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Comparative effectiveness of sphincter-sparing surgery versus abdominoperineal resection in rectal cancer: patient-reported outcomes in National Surgical Adjuvant Breast and Bowel Project randomized trial R-04.



National Surgical Adjuvant Breast and Bowel Project (NSABP) R-04 was a randomized controlled trial of neoadjuvant chemoradiotherapy in patients with resectable stage II-III rectal cancer. We hypothesized that patients who underwent abdominoperineal resection (APR) would have a poorer quality of life than those who underwent sphincter-sparing surgery (SSS).


To obtain patient-reported outcomes (PROs) we administered two symptom scales at baseline and 1 year postoperatively: the Functional Assessment of Cancer Therapy-Colorectal (FACT-C) and the European Organization for the Research and Treatment of Cancer module for patients with Colorectal Cancer Quality of Life Questionnaire (EORTC QLQ-CR38). Scoring was stratified by nonrandomly assigned definitive surgery (APR vs SSS). Analyses controlled for baseline scores and stratification factors: age, sex, stage, intended surgery, and randomly assigned chemoradiotherapy.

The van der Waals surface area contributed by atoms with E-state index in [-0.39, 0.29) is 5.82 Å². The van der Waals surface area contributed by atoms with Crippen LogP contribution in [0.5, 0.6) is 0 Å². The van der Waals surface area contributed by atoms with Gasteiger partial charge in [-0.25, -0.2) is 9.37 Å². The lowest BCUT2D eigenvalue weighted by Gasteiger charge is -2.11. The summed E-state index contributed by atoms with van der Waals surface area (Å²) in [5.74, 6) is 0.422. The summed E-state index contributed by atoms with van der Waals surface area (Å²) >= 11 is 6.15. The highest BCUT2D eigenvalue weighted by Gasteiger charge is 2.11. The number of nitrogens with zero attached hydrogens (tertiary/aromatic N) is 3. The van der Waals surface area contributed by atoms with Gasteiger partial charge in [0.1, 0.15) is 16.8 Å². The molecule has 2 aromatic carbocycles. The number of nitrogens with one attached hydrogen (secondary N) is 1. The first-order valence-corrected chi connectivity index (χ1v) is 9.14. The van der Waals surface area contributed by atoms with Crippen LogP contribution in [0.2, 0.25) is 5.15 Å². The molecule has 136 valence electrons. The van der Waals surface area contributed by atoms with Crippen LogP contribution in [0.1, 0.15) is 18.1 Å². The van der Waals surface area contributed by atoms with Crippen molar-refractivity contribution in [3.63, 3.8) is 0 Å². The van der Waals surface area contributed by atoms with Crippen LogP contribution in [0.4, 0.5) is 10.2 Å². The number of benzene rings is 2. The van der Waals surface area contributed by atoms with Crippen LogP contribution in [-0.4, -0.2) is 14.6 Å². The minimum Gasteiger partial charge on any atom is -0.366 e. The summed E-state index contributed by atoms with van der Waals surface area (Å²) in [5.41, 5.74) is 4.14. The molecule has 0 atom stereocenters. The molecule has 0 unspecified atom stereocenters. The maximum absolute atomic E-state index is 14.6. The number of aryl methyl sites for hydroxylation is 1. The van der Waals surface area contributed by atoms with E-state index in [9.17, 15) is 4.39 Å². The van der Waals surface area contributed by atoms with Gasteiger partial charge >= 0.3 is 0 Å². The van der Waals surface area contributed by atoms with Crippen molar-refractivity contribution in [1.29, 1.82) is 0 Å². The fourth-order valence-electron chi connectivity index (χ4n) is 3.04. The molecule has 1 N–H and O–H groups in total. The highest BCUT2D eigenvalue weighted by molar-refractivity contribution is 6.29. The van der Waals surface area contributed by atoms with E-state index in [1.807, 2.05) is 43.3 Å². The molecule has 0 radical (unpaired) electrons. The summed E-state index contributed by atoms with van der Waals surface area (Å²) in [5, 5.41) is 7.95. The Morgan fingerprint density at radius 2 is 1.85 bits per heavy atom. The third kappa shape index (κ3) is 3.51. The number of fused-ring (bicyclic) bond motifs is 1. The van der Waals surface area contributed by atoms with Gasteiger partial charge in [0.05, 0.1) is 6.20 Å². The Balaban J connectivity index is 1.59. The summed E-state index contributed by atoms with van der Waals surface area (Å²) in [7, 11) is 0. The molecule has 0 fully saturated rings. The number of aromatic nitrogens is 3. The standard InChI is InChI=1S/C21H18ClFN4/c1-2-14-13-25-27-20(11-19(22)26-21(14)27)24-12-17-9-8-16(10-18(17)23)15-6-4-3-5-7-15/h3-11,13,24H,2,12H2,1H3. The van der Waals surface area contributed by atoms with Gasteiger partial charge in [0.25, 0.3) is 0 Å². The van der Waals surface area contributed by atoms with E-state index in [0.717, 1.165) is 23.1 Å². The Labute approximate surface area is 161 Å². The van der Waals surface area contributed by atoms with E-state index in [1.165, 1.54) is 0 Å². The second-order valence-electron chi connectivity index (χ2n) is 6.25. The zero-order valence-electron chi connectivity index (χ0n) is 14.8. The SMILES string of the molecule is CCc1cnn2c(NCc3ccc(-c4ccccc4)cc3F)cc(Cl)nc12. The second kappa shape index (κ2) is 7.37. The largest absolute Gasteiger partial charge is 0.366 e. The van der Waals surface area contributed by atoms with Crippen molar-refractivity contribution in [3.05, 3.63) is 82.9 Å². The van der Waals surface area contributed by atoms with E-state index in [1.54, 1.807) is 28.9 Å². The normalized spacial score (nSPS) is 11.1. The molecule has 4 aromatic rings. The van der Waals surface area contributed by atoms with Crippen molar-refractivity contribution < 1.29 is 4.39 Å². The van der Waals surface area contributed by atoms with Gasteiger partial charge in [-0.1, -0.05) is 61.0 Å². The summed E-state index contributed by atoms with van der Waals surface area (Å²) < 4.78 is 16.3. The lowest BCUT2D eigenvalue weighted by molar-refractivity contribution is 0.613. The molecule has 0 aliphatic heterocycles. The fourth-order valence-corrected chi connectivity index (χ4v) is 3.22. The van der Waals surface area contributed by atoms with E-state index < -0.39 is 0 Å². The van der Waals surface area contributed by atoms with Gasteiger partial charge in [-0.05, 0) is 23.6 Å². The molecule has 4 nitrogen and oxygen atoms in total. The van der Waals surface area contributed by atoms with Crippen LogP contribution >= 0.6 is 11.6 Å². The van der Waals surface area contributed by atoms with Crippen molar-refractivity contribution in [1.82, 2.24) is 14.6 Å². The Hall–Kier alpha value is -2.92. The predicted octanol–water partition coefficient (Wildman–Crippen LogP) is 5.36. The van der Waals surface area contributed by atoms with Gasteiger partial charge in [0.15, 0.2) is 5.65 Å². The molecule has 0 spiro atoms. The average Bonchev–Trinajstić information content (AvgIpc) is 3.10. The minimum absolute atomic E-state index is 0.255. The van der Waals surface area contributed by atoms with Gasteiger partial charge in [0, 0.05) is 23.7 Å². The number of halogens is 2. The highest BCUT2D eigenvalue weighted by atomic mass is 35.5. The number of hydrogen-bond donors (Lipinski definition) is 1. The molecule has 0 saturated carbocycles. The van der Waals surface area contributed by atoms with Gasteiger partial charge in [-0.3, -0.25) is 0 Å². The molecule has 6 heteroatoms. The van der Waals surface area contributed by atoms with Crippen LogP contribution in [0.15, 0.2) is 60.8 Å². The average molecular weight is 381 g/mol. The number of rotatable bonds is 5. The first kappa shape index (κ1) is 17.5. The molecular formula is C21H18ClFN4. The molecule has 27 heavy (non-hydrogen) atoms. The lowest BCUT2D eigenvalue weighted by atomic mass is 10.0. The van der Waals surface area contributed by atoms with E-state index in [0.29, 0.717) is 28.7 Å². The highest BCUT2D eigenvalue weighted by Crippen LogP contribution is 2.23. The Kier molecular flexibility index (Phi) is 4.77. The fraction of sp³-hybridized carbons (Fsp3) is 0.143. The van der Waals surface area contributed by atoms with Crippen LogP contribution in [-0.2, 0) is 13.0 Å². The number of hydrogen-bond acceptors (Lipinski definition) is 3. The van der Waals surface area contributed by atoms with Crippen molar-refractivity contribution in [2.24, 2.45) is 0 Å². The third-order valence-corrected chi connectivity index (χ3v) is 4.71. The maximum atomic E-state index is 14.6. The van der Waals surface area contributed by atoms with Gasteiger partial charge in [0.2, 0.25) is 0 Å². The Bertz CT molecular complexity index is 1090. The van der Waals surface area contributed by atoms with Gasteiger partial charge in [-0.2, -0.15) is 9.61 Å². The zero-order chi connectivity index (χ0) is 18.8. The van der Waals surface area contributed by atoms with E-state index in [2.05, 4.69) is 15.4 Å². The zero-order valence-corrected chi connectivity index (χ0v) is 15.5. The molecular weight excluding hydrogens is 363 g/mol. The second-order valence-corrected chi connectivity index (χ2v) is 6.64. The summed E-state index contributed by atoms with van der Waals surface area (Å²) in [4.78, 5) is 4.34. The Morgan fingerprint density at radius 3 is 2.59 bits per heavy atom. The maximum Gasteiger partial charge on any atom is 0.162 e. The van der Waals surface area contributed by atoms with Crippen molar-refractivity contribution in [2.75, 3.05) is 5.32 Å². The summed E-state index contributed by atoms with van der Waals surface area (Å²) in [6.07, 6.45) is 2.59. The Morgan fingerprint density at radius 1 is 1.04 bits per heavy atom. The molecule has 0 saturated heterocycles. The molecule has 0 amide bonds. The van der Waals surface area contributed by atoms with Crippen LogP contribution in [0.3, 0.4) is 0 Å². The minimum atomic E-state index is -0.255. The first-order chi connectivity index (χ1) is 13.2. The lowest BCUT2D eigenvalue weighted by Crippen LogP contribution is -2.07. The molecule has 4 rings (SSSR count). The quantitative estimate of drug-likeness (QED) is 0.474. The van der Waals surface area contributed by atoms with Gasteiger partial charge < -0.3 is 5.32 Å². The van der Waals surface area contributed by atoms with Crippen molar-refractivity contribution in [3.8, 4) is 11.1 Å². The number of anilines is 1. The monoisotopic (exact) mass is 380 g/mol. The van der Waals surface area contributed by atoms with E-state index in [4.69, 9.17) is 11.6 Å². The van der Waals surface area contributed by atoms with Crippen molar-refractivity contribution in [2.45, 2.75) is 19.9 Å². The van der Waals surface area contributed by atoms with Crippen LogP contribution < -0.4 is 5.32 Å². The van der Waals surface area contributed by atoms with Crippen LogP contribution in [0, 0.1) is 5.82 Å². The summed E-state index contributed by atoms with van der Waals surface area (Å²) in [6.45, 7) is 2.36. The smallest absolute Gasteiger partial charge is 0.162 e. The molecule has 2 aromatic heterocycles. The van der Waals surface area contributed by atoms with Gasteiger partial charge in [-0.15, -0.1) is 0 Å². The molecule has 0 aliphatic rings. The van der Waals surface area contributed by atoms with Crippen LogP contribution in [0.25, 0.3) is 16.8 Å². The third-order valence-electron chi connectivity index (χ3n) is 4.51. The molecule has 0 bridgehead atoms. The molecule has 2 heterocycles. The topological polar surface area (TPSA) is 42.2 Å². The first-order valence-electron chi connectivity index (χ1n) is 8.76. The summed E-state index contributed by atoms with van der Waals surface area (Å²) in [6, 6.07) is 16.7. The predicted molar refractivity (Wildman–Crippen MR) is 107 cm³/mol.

Of 1,608 randomly assigned patients, 987 had data for planned analyses; 62% underwent SSS; 38% underwent APR. FACT-C total and subscale scores were not statistically different by surgery at 1 year. For the EORTC QLQ-CR38 functional scales, APR patients reported worse body image (70.3 vs 77.0, P = 0.0005) at 1 year than did SSS patients. Males undergoing APR reported worse sexual enjoyment (43.7 vs 54.7, P = 0.02) at 1 year than did those undergoing SSS. For the EORTC QLQ-CR38 symptom scale scores, APR patients reported worse micturition symptoms than the SSS group at 1 year (26.9 vs 21.5, P = 0.03). SSS patients reported worse gastrointestinal tract symptoms than did the APR patients (18.9 vs 15.2, P < 0.0001), as well as weight loss (10.1 vs 6.0, P = 0.002).


Symptoms and functional problems were detected at 1 year by EORTC QLQ-CR38, reflecting different symptom profiles in patients who underwent APR than those who underwent SSS. Information from these PROs may be useful in counseling patients anticipating surgery for rectal cancer.

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